• Players that have suffered a potentially career-ending injury that has ruined the careers of many who have suffered them before (patellar tendon ruptures are tough to come back from and re-occurring concussions are a problem).
    • Players I personally hate or are simply on teams I really do not like; I don’t generally advise people to do this but hey, this is fantasy football, have fun with it.  Learn to ignore these feelings as members of more competitive leagues.
    • I also always have a cheat sheet I go off of during the draft.  I draw a thick, red line to indicate the end of my comfort level at each position.  For QBs this line indicates the last QB I am willing to start on my roster; if I haven’t yet taken a QB and only two are left above that line, I am jumping on one right now.  At RB and WR I draw a different line; I draw a line under the last player I would consider a “stud:.  Having more than one player at each position above this line is a very welcoming sign that my draft is going well.  TE is the same for QB and I don’t draw a line for defenses or kickers as I never want to feel the need to draft one of them early.
  • Taking handcuffs is something many writers tell readers to do.  It is something I tell people to do, but within reason.  Just because an owner has a stud RB does not mean that his backup is worth a damn.  Some RBs are good because they are freakishly talented, some run behind an amazing O-line, and some are just in a good system; I only want my stud RBs’ backup if he falls into the latter two categories here.  There is little point in owning a handcuff RB that will be stuck in a committee in the event the starter goes down.  How can one tell if their RB will be in a committee?  Well, is it indisputable who the studs’ backup truly is?  Has he had success in the past on different teams or even on the same team?  If the answer is no to either question, he’s in a committee.  I heavily recommend owners taking the handcuff to a player they do not own in the event that their stud’s handcuff isn’t worth a roster spot.  This is a great way to hamstring another team by having desirable trade value.  Another reason to potentially not draft a stud’s handcuff is if they will have a high price on draft day.  Some people are willing to take a backup player as soon as the fourth round, I am not.  Someone drafted there is obviously going to be great if the starter goes down (recent memory points to DeAngelo Williams as the backup for Le’Veon Bell) but the issue is IF the starter goes down.  I would rather take an acceptable RB/WR2 or 3 in that spot over a backup that may not see the field.  Another thing to note is that the backup obviously has the same bye week as the stud, now there are two players on the team out that week instead of one, just some food for thought.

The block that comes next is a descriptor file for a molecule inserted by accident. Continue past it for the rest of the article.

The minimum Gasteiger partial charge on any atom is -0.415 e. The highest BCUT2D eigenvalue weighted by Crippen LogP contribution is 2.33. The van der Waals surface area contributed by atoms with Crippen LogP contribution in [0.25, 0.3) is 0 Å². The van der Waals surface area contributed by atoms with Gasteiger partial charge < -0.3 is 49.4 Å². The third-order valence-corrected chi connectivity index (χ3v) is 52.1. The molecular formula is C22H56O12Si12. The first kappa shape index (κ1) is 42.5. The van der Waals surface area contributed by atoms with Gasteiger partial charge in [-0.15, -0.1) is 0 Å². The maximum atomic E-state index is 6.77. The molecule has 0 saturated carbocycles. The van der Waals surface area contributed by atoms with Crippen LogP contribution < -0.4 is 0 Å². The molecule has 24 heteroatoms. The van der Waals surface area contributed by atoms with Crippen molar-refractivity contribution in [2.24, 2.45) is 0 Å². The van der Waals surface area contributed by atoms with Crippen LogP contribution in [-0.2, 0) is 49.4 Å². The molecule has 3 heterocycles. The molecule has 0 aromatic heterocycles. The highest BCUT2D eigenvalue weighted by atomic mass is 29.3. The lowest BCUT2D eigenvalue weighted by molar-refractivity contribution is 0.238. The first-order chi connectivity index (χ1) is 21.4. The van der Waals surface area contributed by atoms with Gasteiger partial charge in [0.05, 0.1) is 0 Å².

* This is block 3 of an 11-part series that will be posted over the course of the next week.  It will then be posted in its entirety at the conclusion of the series.  Thank you for reading and be sure to come back tomorrow to the Overtime Network for the next blocks!